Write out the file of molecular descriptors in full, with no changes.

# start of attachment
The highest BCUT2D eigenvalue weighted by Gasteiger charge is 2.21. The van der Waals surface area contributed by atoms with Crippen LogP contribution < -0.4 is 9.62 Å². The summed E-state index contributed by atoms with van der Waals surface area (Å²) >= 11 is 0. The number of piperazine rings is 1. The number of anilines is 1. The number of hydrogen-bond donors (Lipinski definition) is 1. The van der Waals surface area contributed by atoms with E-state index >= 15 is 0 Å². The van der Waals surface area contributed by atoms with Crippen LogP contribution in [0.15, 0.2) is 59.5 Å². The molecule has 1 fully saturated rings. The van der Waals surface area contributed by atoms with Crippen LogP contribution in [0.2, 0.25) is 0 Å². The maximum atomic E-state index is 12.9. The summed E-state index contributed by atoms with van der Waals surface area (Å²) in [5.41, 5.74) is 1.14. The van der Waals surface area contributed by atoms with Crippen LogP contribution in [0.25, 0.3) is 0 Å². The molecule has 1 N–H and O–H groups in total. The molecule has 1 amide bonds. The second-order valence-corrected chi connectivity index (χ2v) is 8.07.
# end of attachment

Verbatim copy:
The highest BCUT2D eigenvalue weighted by Gasteiger charge is 2.21. The van der Waals surface area contributed by atoms with Crippen LogP contribution < -0.4 is 9.62 Å². The summed E-state index contributed by atoms with van der Waals surface area (Å²) >= 11 is 0. The number of piperazine rings is 1. The number of anilines is 1. The number of hydrogen-bond donors (Lipinski definition) is 1. The van der Waals surface area contributed by atoms with E-state index >= 15 is 0 Å². The van der Waals surface area contributed by atoms with Crippen LogP contribution in [0.15, 0.2) is 59.5 Å². The molecule has 1 fully saturated rings. The van der Waals surface area contributed by atoms with Crippen LogP contribution in [0.2, 0.25) is 0 Å². The maximum atomic E-state index is 12.9. The summed E-state index contributed by atoms with van der Waals surface area (Å²) in [5.41, 5.74) is 1.14. The van der Waals surface area contributed by atoms with Crippen LogP contribution in [0.25, 0.3) is 0 Å². The molecule has 1 N–H and O–H groups in total. The molecule has 1 amide bonds. The second-order valence-corrected chi connectivity index (χ2v) is 8.07.